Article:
This twelve-minute YouTube clip (from Mun2tv—”mundos tv,” get it?) is one of the best filmed accounts of language use I’ve seen, and it’s got Edward James Olmos and Gloria Trevi to boot. The first half is about naco ‘common, vulgar, tacky (person)” or ‘real Mexican,’ depending on your point of view, and the second half about pocho ‘person of Mexican descent perceived as identified with the U.S. rather than Mexico.’ Both terms are offensive unless used as self-identification; it’s great to hear ordinary people parsing the subtleties of how class intersects with language, and especially great to hear people proudly claiming their own identity. I especially love the closing line: “Yeah, I’m a pocho, y qué? or: y what?” Via MetaFilter, where commenter Joakim Ziegler points out:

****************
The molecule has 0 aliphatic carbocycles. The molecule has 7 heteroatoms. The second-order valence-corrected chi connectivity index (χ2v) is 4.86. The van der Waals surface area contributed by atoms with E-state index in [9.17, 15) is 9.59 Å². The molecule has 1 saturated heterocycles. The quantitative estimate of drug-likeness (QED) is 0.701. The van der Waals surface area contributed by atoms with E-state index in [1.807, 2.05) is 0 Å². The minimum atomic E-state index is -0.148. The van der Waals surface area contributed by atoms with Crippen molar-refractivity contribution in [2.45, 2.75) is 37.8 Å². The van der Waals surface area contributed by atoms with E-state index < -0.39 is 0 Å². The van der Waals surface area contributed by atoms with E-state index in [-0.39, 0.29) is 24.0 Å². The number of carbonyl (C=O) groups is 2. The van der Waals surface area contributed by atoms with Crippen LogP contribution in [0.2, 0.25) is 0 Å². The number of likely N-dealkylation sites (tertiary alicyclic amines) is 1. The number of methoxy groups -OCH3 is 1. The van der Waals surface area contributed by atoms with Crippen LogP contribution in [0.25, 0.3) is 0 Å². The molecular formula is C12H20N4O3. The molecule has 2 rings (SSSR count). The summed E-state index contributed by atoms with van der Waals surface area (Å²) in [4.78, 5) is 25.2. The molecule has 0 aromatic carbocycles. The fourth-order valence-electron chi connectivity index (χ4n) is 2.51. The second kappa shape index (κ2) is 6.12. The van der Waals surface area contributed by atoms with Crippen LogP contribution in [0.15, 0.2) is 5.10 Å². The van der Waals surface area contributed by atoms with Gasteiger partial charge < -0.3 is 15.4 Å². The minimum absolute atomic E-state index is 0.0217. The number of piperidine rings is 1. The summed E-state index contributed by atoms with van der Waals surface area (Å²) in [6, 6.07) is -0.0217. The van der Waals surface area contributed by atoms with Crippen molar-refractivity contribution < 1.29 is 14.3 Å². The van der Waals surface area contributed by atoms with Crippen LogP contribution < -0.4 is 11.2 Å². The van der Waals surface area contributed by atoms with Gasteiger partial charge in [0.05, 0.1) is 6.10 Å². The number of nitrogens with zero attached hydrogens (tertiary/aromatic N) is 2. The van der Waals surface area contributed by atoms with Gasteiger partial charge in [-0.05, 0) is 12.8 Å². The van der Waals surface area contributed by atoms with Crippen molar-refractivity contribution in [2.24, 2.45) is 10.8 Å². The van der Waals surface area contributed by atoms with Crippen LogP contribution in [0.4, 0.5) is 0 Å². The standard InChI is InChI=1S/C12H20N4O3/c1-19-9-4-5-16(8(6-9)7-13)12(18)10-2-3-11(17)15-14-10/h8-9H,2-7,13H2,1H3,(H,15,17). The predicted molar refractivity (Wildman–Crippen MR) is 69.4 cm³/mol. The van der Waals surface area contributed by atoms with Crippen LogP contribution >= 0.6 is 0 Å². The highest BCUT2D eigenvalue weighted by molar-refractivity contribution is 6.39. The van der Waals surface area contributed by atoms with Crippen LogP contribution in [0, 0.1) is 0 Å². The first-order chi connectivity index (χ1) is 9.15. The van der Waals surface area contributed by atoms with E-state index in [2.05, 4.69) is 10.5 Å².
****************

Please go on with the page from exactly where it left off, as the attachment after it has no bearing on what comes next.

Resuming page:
I’ve heard people use just plain “indio” as a synonym for “naco”, even as an adjective (adjectives and noun tend to have fluent boundaries in Spanish), so people say “¡Qué indio!”. Which I find incredibly offensive.
Oh, and there’s also the brief, hilarious “How to Curse Like a Mexican.”